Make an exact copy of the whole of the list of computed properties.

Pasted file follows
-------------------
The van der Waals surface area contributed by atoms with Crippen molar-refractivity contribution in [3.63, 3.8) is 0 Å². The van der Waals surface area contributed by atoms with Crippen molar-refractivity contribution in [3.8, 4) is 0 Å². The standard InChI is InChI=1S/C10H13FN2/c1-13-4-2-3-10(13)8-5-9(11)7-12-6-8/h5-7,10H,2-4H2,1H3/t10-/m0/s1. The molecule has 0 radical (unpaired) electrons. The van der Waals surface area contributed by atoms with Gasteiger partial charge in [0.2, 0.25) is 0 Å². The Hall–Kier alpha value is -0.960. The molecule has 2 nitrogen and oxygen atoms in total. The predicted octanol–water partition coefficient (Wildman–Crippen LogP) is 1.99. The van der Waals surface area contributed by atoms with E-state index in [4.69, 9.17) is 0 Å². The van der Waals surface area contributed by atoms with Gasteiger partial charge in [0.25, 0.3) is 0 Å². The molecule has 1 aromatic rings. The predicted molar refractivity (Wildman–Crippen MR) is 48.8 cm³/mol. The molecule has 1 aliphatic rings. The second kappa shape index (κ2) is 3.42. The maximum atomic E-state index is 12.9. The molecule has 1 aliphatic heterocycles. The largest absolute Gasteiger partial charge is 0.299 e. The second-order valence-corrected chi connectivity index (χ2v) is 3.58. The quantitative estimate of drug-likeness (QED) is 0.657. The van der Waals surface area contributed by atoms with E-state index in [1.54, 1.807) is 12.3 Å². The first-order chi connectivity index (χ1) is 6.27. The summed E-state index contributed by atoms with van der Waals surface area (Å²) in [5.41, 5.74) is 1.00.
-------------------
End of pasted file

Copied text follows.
The van der Waals surface area contributed by atoms with Crippen molar-refractivity contribution in [3.63, 3.8) is 0 Å². The van der Waals surface area contributed by atoms with Crippen molar-refractivity contribution in [3.8, 4) is 0 Å². The standard InChI is InChI=1S/C10H13FN2/c1-13-4-2-3-10(13)8-5-9(11)7-12-6-8/h5-7,10H,2-4H2,1H3/t10-/m0/s1. The molecule has 0 radical (unpaired) electrons. The van der Waals surface area contributed by atoms with Gasteiger partial charge in [0.2, 0.25) is 0 Å². The Hall–Kier alpha value is -0.960. The molecule has 2 nitrogen and oxygen atoms in total. The predicted octanol–water partition coefficient (Wildman–Crippen LogP) is 1.99. The van der Waals surface area contributed by atoms with E-state index in [4.69, 9.17) is 0 Å². The van der Waals surface area contributed by atoms with Gasteiger partial charge in [0.25, 0.3) is 0 Å². The molecule has 1 aromatic rings. The predicted molar refractivity (Wildman–Crippen MR) is 48.8 cm³/mol. The molecule has 1 aliphatic rings. The second kappa shape index (κ2) is 3.42. The maximum atomic E-state index is 12.9. The molecule has 1 aliphatic heterocycles. The largest absolute Gasteiger partial charge is 0.299 e. The second-order valence-corrected chi connectivity index (χ2v) is 3.58. The quantitative estimate of drug-likeness (QED) is 0.657. The van der Waals surface area contributed by atoms with E-state index in [1.54, 1.807) is 12.3 Å². The first-order chi connectivity index (χ1) is 6.27. The summed E-state index contributed by atoms with van der Waals surface area (Å²) in [5.41, 5.74) is 1.00.